Bolgheri is located in the town of Castagneto Carducci in the Tuscany region of Italy. It is home to several wineries, including Podere Sapaio. Podere Sapaio produces two red wines and olive oil.
The 2008 Podere Sapaio Superiore was a red blend, composed of 50% Cabernet Sauvignon, 20% Merlot, 20% Petit Verdot, and 10% Cabernet Franc. The wine spent 18 months aging in oak barriques, and then an additional 12 months in the bottle, prior to release. The label listed ABV was 14.5%. The Italian classification was DOC. There were 2,500 cases of this vintage produced.
There are a number of Super Tuscans that rank among my favorite wines to drink. As I was looking over the wine list at Undici in Rumson, NJ (They have over 600 wines, solely from Italy. Check out the list under “Menu” on their website. It is pretty impressive.), I came upon the 2008 Podere Sapaio. Knowing the region, but not the wine, I decided to give it a try.
Given my success with other Bolgheri wines, I had high hopes for this bottle.
The Casanova di Neri winery is located in the town of Montalcino in the Tuscany section of Italy. While they are best known for their Brunello di Montalcino, the winery also produces red wines with different varietals and blends, grappa, and olive oil.
The 2006 Casanova di Neri Brunello di Montalcino Cerretalto was 100% Sangiovese. The wine was aged in oak barrels for 31 months. The label listed ABV was 14.5%. The wine’s designation was DOCG. This vintage resulted in the production of 10417 (750 ml) bottles, 250 (1500ml) bottles, and 36 (3000ml) bottles.
This wine received a 100 point rating from James Suckling. As a result, on every trip to the cellar, I couldn’t help but look at the bottles, even though they were placed in an out-of-the-way spot on the racks. The curiosity of tasting the wine versus holding it for years became a regular battle. Did I break down and open a bottle ahead of its time to see what I thought of it?
Yes…yes, I did.
On the 9th of May, 2012, Undici restaurant hosted a wine dinner with Giacomo Neri featuring the wines of the Casanova di Neri winery.
Casanova di Neri is located in the town of Montalcino in the Tuscany region of Italy. In addition to Brunello di Montalcino, the winery produces grappa, olive oil, and several red wines using Sangiovese as well as Cabernet Sauvignon.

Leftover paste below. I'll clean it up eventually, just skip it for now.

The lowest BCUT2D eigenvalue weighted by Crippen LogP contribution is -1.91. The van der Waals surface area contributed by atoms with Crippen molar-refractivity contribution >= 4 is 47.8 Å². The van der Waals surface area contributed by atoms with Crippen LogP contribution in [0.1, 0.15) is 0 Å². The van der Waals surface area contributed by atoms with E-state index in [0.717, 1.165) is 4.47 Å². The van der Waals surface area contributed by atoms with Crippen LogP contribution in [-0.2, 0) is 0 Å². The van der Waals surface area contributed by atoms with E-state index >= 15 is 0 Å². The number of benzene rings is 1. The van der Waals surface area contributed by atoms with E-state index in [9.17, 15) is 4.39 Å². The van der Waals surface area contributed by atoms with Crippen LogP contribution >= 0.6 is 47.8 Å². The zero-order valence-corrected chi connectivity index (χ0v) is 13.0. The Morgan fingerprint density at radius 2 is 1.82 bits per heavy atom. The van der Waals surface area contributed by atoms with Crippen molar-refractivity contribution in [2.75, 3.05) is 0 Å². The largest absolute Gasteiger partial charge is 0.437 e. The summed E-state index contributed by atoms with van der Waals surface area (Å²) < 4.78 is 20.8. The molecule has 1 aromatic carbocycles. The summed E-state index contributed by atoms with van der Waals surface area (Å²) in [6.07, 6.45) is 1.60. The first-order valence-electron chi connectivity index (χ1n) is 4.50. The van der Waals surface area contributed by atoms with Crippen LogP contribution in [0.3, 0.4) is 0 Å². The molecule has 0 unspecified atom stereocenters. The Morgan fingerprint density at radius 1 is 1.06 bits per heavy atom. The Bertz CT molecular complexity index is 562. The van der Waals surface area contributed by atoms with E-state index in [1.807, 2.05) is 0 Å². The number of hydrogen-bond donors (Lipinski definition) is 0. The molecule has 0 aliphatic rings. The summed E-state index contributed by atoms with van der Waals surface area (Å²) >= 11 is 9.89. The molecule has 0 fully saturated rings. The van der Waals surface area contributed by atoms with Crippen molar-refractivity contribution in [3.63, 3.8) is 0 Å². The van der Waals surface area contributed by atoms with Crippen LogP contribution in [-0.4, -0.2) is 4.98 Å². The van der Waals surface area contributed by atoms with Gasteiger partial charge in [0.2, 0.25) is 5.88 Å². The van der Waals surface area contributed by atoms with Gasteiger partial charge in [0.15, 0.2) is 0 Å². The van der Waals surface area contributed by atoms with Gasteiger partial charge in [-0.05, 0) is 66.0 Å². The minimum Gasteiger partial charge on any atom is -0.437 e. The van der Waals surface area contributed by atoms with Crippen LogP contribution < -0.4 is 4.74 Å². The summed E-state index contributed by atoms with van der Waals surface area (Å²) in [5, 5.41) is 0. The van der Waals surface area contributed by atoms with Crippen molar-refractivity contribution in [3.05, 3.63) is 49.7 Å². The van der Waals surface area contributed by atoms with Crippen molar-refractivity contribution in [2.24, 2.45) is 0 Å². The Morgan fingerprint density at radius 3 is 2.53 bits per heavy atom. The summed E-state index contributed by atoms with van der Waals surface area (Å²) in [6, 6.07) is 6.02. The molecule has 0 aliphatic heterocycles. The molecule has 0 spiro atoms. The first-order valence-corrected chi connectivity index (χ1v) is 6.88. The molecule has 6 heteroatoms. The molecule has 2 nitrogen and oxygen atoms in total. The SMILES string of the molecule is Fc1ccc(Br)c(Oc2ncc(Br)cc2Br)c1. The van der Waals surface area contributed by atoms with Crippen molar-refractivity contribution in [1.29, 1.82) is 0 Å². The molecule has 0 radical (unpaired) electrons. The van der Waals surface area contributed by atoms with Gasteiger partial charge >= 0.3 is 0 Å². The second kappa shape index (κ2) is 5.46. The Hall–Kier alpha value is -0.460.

The dinner at Undici was overbooked. As a result, the courses were completely mismatched from their intended pairings. This was unfortunate as Chef Giovanni puts a great deal of thought into pairings for the wine dinners at the restaurant, and he is very good at it.
Still, the evening presented an opportunity to sample some delicious wine and taste some great food.
On the 24th of April, 2012, Undici restaurant hosted a wine dinner for Podere Cantina Oddero.
Oddero, located in La Morra in the Piemonte region of Italy, is run by two sisters, Mariacristina (Cristina) Oddero and Mariavittoria Oddero. The Oddero family has been producing wines at their estate since the 18th century. At the dinner, I had the good fortune to meet with Christina and her niece, Isabella, who is the winery’s spokesperson.
Over the course of the evening, we tasted seven wines expertly paired with four courses by Undici’s executive chef Giovanni (this man is one great chef!). There were actually five courses and eight wines, but I missed the dessert course. Great Italian wine plus great Italian food resulted in a great wine tasting experience.
Bastianich Winery is located in the Friuli-Venezia Giulia region in the northeast section of Italy. They produce a number of red, white, and rose wines.
I had the pleasure to meet Joe Bastianich in November 2011 at wine tasting dinner hosted by Undici restaurant in Rumson, NJ. Despite having completed the NYC Marathon the day before the dinner, Joe was a gracious speaker with his passion and knowledge for wine clearly coming through. It was at this event I first tasted the Vespa Rosso.
The 2008 Bastianich Vespa Rosso was a red blend, composed of 50% Merlot, 30% Refosco, 15% Cabernet Sauvignon, and 5% Cabernet Franc. The varietals were aged separately for 18 months in French oak, and then spent an additional year combined aging in the bottle.
I had a fond memory of this wine from the dinner. This time around things didn’t turn out as well.
Castello di Ama is based in the Tuscany region of Italy.
They are best known for some of their reds, such as Chianti Classico, but also produce rose and white wines.
I discovered this bottle in 2011 at a wine tasting at Undici restaurant.
Al Poggio is 75% Chardonnay and 25% Pinot Grigio.
While I typically do not care for Chardonnay, I found this blend rather tasty.
Wow. This was my first 20-year old Barolo and it was fantastic. I need to find some more of these!
The nose was earthy with red fruit. Cherries exploded on the palate with ultra smooth tannins, settling into bright red fruit. The finish was long and lingering with very, very mellowed oak, a mild hint.
Undici, a local restaurant, had it on their seasonal list, which often moves older vintages. It may turn in the next few years, but was drinking superbly tonight.
So…I only need another 14 years for the 06 Barolos I am holding……